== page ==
Morse was in the original Broadway cast of Sugar, a 1972 musical stage adaptation of Some Like It Hot, for which he was nominated for another Tony. He won a Tony for Best Performance by a Leading Actor in a Play and the Drama Desk Award for Outstanding One-Person Show for his portrayal of Truman Capote in Tru (1989).[18] He starred in the 1976 musical So Long, 174th Street, which was based on the play Enter Laughing. The play received poor reviews and closed quickly. It was his last Broadway role for more than a decade.[6]

In 1992, he recreated his Tru performance for the PBS series American Playhouse and won the Emmy Award as Best Actor in a Miniseries or Special. In 1999, Morse was inducted into the American Theater Hall of Fame for his long career as a stage actor.[19] In 2002, Morse was cast in the role of the Wizard of Oz in the San Francisco run of the musical Wicked, but quit the show before it opened on Broadway. He was replaced by Joel Grey.[20]

Morse joined other performers, including Marlo Thomas, in creating the 1972 Free to Be... You and Me children's album.[10] He also provided the voice for the cartoon character Howler in Hanna-Barbera's Pound Puppies. He was the voice of Jack in the 1979 animated Rankin/Bass special Jack Frost.[21] In The First Easter Rabbit, also by Rankin/Bass, he was the voice of the main character, Stuffy.[22]

Morse appeared in dozens of TV shows,[23] including Alfred Hitchcock Presents and The Twilight Zone.[24] He also appeared on CBS Radio Mystery Theater.[25]

Beginning in 2007, Morse took on a recurring role in the critically acclaimed AMC dramatic series Mad Men as Bertram Cooper, a founding partner in the advertising agency Sterling Cooper, for which role he was nominated for a Primetime Emmy Award for Outstanding Guest Actor in a Drama Series in 2008, 2010, 2011, 2013, and 2014.[9]

Morse was cast as journalist Dominick Dunne in the critically acclaimed limited series The People v. O.J. Simpson on FX.[26]

At the age of 85, Morse returned to Broadway in the 2016 revival of The Front Page with Nathan Lane, John Slattery, John Goodman, and Holland Taylor at the Broadhurst Theatre.[27]

Personal life and death

Morse was married twice[18] and had five children.[10] He died at his home in Los Angeles, California, on April 20, 2022, at the age of 90.[28][6]


Year Title Role Theatre Venue Ref.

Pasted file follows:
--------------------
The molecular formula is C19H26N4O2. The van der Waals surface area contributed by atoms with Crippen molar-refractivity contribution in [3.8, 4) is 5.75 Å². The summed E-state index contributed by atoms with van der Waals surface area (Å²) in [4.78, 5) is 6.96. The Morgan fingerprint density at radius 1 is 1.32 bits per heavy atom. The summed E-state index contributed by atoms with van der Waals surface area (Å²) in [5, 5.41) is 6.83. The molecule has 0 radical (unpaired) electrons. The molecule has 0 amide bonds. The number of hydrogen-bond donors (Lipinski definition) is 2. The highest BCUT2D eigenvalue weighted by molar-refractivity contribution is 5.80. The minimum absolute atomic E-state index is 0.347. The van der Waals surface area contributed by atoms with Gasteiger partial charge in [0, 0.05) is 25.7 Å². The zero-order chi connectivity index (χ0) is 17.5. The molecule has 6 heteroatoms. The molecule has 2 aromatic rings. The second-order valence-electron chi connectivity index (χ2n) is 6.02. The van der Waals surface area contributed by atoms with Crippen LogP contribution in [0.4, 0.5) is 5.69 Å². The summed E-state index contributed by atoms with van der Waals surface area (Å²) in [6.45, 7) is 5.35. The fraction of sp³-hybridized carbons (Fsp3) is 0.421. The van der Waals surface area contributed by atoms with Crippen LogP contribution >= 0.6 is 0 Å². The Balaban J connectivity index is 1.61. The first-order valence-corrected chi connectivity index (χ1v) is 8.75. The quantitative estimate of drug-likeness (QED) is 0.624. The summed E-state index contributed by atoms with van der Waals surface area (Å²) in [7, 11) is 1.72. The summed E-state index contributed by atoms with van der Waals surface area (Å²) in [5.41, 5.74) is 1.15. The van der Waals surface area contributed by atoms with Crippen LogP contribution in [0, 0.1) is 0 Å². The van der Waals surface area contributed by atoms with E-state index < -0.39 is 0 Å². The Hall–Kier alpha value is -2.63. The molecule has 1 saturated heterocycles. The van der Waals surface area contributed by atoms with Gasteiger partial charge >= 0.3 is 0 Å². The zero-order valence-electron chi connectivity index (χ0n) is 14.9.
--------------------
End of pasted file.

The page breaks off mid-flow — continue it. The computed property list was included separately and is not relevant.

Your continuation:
1955–57 The Matchmaker Barnaby Tucker Royale Theatre, Broadway
Booth Theatre, Broadway
1958–59 Say, Darling Ted Snow ANTA Theatre, Broadway
Martin Beck Theatre, Broadway
1959–60 Take Me Along Richard Miller Shubert Theatre, Broadway
1961–65 How to Succeed in Business Without Really Trying[28] J. Pierrepont Finch 46th Street Theatre, Broadway
1972–73 Sugar Jerry Majestic Theatre, Broadway
1976 So Long, 174th Street David Harkness Theatre, Broadway
1980 Sugar Babies Bobby National Tour USA
1984 Duke Cherry County Playhouse, Michigan
1985–86 Light Up the Sky The Old Vic, London
1988 Babes in Toyland The Toy Maker California Music Theatre, Los Angeles
1989–90 Tru[28] Truman Capote Booth Theatre, Broadway
2003 Wicked The Wizard Curran Theatre, San Francisco
2016–17 The Front Page Mr. Pincus Broadhurst Theatre, Broadway



Year Title Role Notes
1956 The Proud and Profane Casualty [30]Uncredited
1958 The Matchmaker Barnaby Tucker [30]
1963 The Cardinal Bobby [30]
1964 Honeymoon Hotel Jay Menlow [31]
1964 Quick, Before It Melts Oliver Cromwell Cannon [30]
1965 The Loved One Dennis Barlow [30]
1967 Oh Dad, Poor Dad, Mamma's Hung You in the Closet and I'm Feelin' So Sad Jonathan [32]
1967 How to Succeed in Business Without Really Trying J. Pierrepont Finch [30]
1967 A Guide for the Married Man Edward L. Stander [30]
1968 Where Were You When the Lights Went Out? Waldo Zane [30]
1970 The Boatniks Ensign Garland [30]
1987 Hunk Garrison Gaylord [30]
1987 The Emperor's New Clothes Henry [30]
2002 It's All About You Dr. Flowers [33]
2012 The Man Who Shook the Hand of Vicente Fernandez Burt [34]
2016 Donald Trump's The Art of the Deal: The Movie Walter Hoving [35]
2019 Teen Titans Go! vs. Teen Titans Santa Claus Voice [36]


Year Title Role Notes
1954 The Secret Storm Jerry Ames #1 Unknown episodes[31]
1955 Goodyear Television Playhouse Episode: "Man on Spikes"[37]
1956 The Alcoa Hour Jiya Episode: "The Big Wave"[37]
1957 Matinee Theatre Frank Wilson Episode: "Rain in the Morning"[38]